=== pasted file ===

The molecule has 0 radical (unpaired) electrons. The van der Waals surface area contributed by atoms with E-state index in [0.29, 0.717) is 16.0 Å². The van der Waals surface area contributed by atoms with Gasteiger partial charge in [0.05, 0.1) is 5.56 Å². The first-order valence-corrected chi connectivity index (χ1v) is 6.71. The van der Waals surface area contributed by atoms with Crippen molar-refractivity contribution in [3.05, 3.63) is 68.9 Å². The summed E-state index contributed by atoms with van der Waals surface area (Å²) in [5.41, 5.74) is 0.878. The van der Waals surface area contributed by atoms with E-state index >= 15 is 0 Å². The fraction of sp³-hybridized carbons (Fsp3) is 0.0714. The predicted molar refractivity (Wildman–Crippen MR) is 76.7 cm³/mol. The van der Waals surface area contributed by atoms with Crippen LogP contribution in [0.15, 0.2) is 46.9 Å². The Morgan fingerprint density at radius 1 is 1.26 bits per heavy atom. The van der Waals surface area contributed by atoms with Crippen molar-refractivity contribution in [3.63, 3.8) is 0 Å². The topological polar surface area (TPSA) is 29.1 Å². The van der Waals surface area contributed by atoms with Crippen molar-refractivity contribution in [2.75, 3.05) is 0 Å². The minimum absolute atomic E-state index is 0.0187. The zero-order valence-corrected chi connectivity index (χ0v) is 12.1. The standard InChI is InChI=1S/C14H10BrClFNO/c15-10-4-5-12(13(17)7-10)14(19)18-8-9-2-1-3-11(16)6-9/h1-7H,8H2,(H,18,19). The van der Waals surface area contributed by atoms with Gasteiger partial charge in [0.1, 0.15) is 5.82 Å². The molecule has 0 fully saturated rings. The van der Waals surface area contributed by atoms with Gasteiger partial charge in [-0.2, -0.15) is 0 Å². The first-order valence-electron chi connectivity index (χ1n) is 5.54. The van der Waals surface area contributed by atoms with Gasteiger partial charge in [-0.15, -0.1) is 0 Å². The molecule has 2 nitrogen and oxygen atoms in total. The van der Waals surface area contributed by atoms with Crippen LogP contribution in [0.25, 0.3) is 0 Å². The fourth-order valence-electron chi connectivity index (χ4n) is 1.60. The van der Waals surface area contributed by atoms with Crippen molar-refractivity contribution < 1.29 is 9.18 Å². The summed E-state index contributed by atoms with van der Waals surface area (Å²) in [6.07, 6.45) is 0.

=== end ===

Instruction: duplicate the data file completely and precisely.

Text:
The molecule has 0 radical (unpaired) electrons. The van der Waals surface area contributed by atoms with E-state index in [0.29, 0.717) is 16.0 Å². The van der Waals surface area contributed by atoms with Gasteiger partial charge in [0.05, 0.1) is 5.56 Å². The first-order valence-corrected chi connectivity index (χ1v) is 6.71. The van der Waals surface area contributed by atoms with Crippen molar-refractivity contribution in [3.05, 3.63) is 68.9 Å². The summed E-state index contributed by atoms with van der Waals surface area (Å²) in [5.41, 5.74) is 0.878. The van der Waals surface area contributed by atoms with E-state index >= 15 is 0 Å². The fraction of sp³-hybridized carbons (Fsp3) is 0.0714. The predicted molar refractivity (Wildman–Crippen MR) is 76.7 cm³/mol. The van der Waals surface area contributed by atoms with Crippen LogP contribution in [0.15, 0.2) is 46.9 Å². The Morgan fingerprint density at radius 1 is 1.26 bits per heavy atom. The van der Waals surface area contributed by atoms with Crippen molar-refractivity contribution in [3.63, 3.8) is 0 Å². The topological polar surface area (TPSA) is 29.1 Å². The van der Waals surface area contributed by atoms with Crippen molar-refractivity contribution in [2.75, 3.05) is 0 Å². The minimum absolute atomic E-state index is 0.0187. The zero-order valence-corrected chi connectivity index (χ0v) is 12.1. The standard InChI is InChI=1S/C14H10BrClFNO/c15-10-4-5-12(13(17)7-10)14(19)18-8-9-2-1-3-11(16)6-9/h1-7H,8H2,(H,18,19). The van der Waals surface area contributed by atoms with Gasteiger partial charge in [0.1, 0.15) is 5.82 Å². The molecule has 0 fully saturated rings. The van der Waals surface area contributed by atoms with Gasteiger partial charge in [-0.2, -0.15) is 0 Å². The first-order valence-electron chi connectivity index (χ1n) is 5.54. The van der Waals surface area contributed by atoms with Gasteiger partial charge in [-0.15, -0.1) is 0 Å². The molecule has 2 nitrogen and oxygen atoms in total. The van der Waals surface area contributed by atoms with Crippen LogP contribution in [0.25, 0.3) is 0 Å². The fourth-order valence-electron chi connectivity index (χ4n) is 1.60. The van der Waals surface area contributed by atoms with Crippen molar-refractivity contribution < 1.29 is 9.18 Å². The summed E-state index contributed by atoms with van der Waals surface area (Å²) in [6.07, 6.45) is 0.